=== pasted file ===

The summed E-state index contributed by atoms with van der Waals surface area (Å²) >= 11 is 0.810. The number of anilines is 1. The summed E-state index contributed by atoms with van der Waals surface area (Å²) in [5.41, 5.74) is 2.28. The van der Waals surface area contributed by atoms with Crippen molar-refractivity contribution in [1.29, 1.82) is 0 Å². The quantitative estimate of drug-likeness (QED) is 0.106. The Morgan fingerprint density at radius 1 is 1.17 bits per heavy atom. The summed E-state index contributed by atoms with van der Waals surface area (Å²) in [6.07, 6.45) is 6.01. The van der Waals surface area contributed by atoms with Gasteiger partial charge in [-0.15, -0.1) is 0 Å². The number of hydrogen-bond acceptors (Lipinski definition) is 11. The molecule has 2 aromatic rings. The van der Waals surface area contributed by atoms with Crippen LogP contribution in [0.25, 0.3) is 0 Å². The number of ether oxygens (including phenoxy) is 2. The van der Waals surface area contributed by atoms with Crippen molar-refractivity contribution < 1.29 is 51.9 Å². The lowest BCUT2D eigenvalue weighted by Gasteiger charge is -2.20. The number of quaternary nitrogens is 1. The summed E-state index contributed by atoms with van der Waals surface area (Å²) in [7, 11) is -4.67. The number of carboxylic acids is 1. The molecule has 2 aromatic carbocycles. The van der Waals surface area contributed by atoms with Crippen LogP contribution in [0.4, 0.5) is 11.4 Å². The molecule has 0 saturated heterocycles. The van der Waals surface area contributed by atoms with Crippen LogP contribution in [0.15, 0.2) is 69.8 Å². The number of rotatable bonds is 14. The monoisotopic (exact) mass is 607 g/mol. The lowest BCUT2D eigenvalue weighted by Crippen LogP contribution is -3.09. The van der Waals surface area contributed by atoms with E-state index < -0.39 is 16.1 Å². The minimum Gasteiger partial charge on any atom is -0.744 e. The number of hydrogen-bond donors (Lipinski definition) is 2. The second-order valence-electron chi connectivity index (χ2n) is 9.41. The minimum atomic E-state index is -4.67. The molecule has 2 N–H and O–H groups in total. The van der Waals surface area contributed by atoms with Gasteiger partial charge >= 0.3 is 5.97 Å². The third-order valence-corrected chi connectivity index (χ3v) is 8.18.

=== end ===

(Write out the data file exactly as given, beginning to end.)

The summed E-state index contributed by atoms with van der Waals surface area (Å²) >= 11 is 0.810. The number of anilines is 1. The summed E-state index contributed by atoms with van der Waals surface area (Å²) in [5.41, 5.74) is 2.28. The van der Waals surface area contributed by atoms with Crippen molar-refractivity contribution in [1.29, 1.82) is 0 Å². The quantitative estimate of drug-likeness (QED) is 0.106. The Morgan fingerprint density at radius 1 is 1.17 bits per heavy atom. The summed E-state index contributed by atoms with van der Waals surface area (Å²) in [6.07, 6.45) is 6.01. The van der Waals surface area contributed by atoms with Gasteiger partial charge in [-0.15, -0.1) is 0 Å². The number of hydrogen-bond acceptors (Lipinski definition) is 11. The molecule has 2 aromatic rings. The van der Waals surface area contributed by atoms with Crippen LogP contribution in [0.25, 0.3) is 0 Å². The number of ether oxygens (including phenoxy) is 2. The van der Waals surface area contributed by atoms with Crippen molar-refractivity contribution < 1.29 is 51.9 Å². The lowest BCUT2D eigenvalue weighted by Gasteiger charge is -2.20. The number of quaternary nitrogens is 1. The summed E-state index contributed by atoms with van der Waals surface area (Å²) in [7, 11) is -4.67. The number of carboxylic acids is 1. The molecule has 2 aromatic carbocycles. The van der Waals surface area contributed by atoms with Crippen LogP contribution in [0.4, 0.5) is 11.4 Å². The molecule has 0 saturated heterocycles. The van der Waals surface area contributed by atoms with Crippen LogP contribution in [0.15, 0.2) is 69.8 Å². The number of rotatable bonds is 14. The monoisotopic (exact) mass is 607 g/mol. The lowest BCUT2D eigenvalue weighted by Crippen LogP contribution is -3.09. The van der Waals surface area contributed by atoms with E-state index < -0.39 is 16.1 Å². The minimum Gasteiger partial charge on any atom is -0.744 e. The number of hydrogen-bond donors (Lipinski definition) is 2. The second-order valence-electron chi connectivity index (χ2n) is 9.41. The minimum atomic E-state index is -4.67. The molecule has 2 N–H and O–H groups in total. The van der Waals surface area contributed by atoms with Gasteiger partial charge >= 0.3 is 5.97 Å². The third-order valence-corrected chi connectivity index (χ3v) is 8.18.